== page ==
One step schlep for bike taxi drivers to get business finance
African FinTech startup ImaliPay, has closed a seed funding round for $3 million to cater for the booming ‘gig economy’ in the continent. Founded in late 2020 in Nigeria, the company’s service is described by African Business Communities (ABC) as a pioneer for giving eRide-hailable drivers and gig workers unprecedented access to working capital. The lack of financial liquidity among gig workers has been identified as a constraint on business growth, since the lack of credit facilities stymies even the most basic business deals. According to ABC the banks have neglected huge swathes of the population and held back the development of economies across the continent.
In transport industry terms the new service offers financial services as a ‘one-step-schlep’, a route to everything they need. The empowering system comprises a single channel, including an application programming interface (API) for gig workers and platforms, letting them power their gigs with services like buy now, pay later (BNPL), insurance and savings.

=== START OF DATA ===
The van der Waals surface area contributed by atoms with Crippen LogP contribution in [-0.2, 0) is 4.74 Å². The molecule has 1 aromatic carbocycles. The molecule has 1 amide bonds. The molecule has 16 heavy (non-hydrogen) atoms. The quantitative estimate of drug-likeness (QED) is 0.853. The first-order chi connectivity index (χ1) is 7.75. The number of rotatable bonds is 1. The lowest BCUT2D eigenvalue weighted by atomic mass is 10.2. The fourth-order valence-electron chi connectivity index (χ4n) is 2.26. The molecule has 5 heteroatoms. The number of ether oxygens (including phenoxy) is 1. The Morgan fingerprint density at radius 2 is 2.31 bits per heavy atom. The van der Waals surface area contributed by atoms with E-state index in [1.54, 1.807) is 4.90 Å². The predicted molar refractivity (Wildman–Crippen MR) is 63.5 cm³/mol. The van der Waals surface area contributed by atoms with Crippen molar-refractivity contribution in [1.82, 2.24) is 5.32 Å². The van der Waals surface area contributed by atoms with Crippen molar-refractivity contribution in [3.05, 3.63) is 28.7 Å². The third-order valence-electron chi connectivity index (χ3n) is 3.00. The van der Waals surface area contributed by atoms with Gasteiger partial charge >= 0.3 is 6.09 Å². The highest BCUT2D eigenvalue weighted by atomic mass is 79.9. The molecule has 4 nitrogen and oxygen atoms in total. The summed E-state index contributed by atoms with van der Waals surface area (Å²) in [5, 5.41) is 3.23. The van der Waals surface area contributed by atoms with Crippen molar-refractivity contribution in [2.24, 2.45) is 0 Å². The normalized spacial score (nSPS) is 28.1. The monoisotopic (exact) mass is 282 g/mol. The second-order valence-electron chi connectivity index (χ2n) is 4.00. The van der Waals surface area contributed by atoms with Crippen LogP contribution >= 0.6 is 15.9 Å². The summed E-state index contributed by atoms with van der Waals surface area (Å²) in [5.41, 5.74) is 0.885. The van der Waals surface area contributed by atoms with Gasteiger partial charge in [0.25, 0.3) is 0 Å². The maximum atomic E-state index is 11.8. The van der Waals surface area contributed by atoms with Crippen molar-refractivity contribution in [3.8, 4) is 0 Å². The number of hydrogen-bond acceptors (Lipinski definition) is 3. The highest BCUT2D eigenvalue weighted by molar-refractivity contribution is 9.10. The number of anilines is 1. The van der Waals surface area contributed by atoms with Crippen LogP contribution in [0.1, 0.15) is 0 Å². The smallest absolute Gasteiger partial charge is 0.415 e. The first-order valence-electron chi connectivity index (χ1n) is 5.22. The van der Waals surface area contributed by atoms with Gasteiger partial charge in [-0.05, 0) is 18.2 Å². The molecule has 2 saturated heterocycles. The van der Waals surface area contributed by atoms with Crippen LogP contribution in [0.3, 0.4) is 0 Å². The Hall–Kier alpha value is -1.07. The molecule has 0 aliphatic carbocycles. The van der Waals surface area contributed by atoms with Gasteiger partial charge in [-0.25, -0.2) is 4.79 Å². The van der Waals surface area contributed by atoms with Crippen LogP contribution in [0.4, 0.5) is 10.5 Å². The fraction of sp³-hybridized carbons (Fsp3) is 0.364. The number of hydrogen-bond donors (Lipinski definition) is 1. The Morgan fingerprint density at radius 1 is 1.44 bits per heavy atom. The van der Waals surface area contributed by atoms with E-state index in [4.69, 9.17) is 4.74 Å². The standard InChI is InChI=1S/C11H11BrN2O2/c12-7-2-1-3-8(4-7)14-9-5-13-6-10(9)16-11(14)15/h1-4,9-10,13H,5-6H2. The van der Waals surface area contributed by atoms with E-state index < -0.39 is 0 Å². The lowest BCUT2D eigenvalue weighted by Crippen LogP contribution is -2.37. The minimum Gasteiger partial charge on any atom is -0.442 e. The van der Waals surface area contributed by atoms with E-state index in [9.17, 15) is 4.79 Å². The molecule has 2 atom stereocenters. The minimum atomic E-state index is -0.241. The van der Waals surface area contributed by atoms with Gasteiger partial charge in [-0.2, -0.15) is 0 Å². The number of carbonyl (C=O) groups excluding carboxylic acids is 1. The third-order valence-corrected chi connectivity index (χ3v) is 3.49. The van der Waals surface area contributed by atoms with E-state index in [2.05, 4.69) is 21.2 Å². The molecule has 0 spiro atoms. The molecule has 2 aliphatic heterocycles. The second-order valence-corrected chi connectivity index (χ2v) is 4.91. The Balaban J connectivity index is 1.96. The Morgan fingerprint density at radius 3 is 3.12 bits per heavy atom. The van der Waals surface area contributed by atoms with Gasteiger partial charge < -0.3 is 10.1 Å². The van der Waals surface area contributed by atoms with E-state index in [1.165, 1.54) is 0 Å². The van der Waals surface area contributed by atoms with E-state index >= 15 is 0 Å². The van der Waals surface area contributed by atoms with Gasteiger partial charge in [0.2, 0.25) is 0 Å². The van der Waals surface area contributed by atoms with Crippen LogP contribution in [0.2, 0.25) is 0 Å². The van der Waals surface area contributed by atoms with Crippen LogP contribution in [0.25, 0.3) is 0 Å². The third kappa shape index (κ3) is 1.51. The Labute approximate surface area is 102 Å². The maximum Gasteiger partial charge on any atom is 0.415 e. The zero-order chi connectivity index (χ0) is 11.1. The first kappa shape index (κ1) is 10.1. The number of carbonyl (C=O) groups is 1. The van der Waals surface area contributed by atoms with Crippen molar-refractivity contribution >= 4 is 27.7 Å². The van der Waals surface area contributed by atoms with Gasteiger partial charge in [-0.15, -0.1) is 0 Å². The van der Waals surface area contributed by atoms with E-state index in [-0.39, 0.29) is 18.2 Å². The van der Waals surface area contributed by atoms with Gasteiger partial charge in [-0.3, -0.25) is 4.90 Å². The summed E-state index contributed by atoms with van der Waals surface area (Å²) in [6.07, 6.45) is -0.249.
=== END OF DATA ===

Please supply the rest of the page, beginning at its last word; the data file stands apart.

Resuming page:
The African gig economy is likely to have over 80 million workers by 2030, said ABC. ImaliPay ran a pilot in Nigeria which found out that motorcycle taxi riders on Safeboda were interested in the services, even when they had existing accounts with several Nigerian banks. According to ABC’s sources, the ImaliPay platform has filled a gap and allowed for more gig workers to improve their finances.
“Our drive to start and keep ImaliPay soaring is firmly rooted in the impact we would like to make in fostering financial security in the gig economy, serving the underbanked and walking them through a tailored journey of financial inclusion,” said ImaliPay co-founder and CEO Tatenda Furusa. “Having strong partners and investors around the table is a show of good faith that we are building key services for the future of work.”
James Allum, Payoneer’s senior VP and regional head of Europe spoke of an exciting “ripple effect” at many local business events as it becomes apparent that digital firms are stepping to solve business problems and smooth out the kinks in the supply chain. Commerce tech providers can be “change agents” and shift the ways people get their funds and services, adding new efficiencies, said ABC.